Building Green and Increasing Efficiency
Environmentally friendly construction, or green building, is a concept that involves building structures in a way that minimizes their harmful impact on the environment. The most important elements of green building are maximizing energy efficiency, reducing water usage, using less building materials, and reducing or eliminating waste. The benefits of eco-friendly building include higher market values, reduced energy costs and operating costs, and lower pollution levels. Green building standards are managed by the United States Green Building Council, through its Leadership in Energy and Environmental Design (LEED) rating systems. LEED ratings range from "Certified" for basic compliance, to Silver, Gold, and finally Platinum for buildings whose eco-friendliness are exceptional in magnitude.
- Buildings can save up to a tenth of their energy costs with the installation and proper use of programmable thermostats to regulate the building's internal climate.
- Allowing in sunlight during the winter months can reduce heating and lighting costs, while using window blinds with lighter colors during the summer, can reduce air conditioning costs.
- Proper maintenance and cleaning of ducts can save up to a quarter of energy costs, especially in a home.
- Installing Energy Star-rated windows can reduce energy usage by up to ten percent.
- Insulate pipes, electrical outlets, electrical switches, and water heaters.
- Set lights to turn off in areas where there is no activity. Set office equipment and computers to go into sleep mode when they are not being used, and be sure to turn everything off when the office closes. This can cut a building's electricity costs by up to 40 percent.
- Install energy-efficient light bulbs to further reduce a building's energy costs.
- Diffusing skylights can maximize the benefits of skylights in the winter, while minimizing the problems with skylight heating during the summer.
- Solar energy panels generate energy from the sun without using fossil fuels, and when placed on roofs they can reduce a building's dependency upon utility grid power.
- Check for leaks on a regular basis, and fix any leaks immediately.
- Replace old toilets with water-efficient, low-flush toilets. Replace old sink faucets with sensors to detect when someone is using them. Alternately, replace old sink faucets with faucets that use spring loaded valves.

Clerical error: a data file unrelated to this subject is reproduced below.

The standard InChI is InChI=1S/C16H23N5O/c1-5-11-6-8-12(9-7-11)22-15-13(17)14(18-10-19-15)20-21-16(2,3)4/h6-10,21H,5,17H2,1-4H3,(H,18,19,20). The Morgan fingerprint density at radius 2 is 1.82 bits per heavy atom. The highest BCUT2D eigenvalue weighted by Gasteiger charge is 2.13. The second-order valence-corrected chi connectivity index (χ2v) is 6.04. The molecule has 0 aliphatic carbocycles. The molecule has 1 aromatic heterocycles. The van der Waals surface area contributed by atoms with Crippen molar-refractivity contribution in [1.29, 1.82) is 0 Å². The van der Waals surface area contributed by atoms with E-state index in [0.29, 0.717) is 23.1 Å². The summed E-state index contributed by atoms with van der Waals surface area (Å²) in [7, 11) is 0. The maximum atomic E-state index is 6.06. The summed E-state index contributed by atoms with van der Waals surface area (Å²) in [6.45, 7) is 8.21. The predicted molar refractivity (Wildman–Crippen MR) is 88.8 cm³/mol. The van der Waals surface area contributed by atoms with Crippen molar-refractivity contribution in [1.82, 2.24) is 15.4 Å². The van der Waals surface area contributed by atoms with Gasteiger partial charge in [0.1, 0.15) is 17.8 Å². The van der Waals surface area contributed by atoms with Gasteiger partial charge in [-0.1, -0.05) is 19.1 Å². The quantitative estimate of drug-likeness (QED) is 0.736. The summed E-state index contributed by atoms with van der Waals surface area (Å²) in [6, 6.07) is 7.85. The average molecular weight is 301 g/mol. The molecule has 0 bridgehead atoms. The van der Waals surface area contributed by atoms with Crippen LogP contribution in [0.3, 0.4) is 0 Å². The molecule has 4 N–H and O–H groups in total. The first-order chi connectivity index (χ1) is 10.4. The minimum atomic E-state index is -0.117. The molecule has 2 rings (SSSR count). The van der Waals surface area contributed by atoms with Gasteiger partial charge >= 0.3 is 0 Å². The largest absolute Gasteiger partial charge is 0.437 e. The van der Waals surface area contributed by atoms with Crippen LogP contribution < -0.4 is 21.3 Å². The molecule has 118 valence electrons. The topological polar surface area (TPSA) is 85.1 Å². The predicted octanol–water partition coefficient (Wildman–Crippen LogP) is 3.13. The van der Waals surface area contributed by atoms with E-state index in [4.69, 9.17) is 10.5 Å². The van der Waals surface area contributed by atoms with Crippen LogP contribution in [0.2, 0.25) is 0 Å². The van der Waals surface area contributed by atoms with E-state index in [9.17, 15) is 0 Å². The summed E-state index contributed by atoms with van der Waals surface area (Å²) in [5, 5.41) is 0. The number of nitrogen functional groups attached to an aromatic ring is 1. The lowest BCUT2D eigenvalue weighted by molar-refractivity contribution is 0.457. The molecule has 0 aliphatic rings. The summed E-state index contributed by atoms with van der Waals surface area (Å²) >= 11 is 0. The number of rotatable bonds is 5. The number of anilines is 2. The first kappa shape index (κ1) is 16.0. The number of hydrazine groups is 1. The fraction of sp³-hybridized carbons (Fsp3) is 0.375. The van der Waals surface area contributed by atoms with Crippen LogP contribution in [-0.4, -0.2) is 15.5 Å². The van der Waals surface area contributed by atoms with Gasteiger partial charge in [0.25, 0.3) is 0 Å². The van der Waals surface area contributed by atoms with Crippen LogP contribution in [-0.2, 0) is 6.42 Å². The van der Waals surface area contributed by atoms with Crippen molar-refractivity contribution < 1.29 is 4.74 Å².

- Use drip-irrigation instead of traditional water sprinklers. Programmable sprinkler systems are another option. Moisture sensors can detect the level of moisture in the soil and determine whether irrigation is necessary.
- Rooftops designed to catch storm water can provide water for irrigation, among other benefits.
- Instead of water hosing sidewalks, sweep them clean with a broom.
- Watering should be done in the early hours of the day or after the sun has gone down, when there is less of a chance of evaporation.
- Use plants that are native to the area when planning landscaping projects, particularly plants that are adapted to local weather conditions, to reduce the need for watering.
- Replace toxic cleaning products with environmentally friendly versions, to reduce the risk of water pollution.
- If possible, consider using gray water, or non-potable water, in urinals and toilets.
- Use thermoplastic polyolefin (TPO) roofing materials to reduce the amount of heat that roofs can absorb from sunlight. Light colored materials can also work. These materials help reduce the problem of urban heat islands, which can heat up the entire neighborhood.
- Use materials obtained locally to reduce the greenhouse gases used to transport materials.
- Cellulose insulation, which comes from recycled newspapers, makes good insulation for buildings and homes.
- A variety of eco-friendly materials can be used in the making of triple-paned windows. These include wide insulated glass, sustainable foam, argon or other inert gases, and a fiberglass frame. These windows can reduce a building's heating and cooling costs.
- Reuse and recycle packing materials rather than throwing them away.
- Avoid packaging that is designed only for one use. Purchase items in bulk to reduce their per-unit cost and how much packaging is used overall.
- Prefabricated building materials can reduce the amount of material used during construction, as well as the amount of material that is wasted.
- Avoid using plastic utensils in cafeterias.
- Reusing wood, glass, concrete, metal, and other construction materials, prevents such materials from going into landfills.
- When recycling is impractical, it is also possible to prevent landfill usage by selling the remaining building materials that might otherwise go to waste, or donating the material to receive tax breaks.
- Switching to a paperless office can save a business thousands of pounds of paper per year.
- Pallets and corrugated paper boxes can be reused, and broken ones can be repaired and reused.
- Replace bathroom paper towels with air-dry units.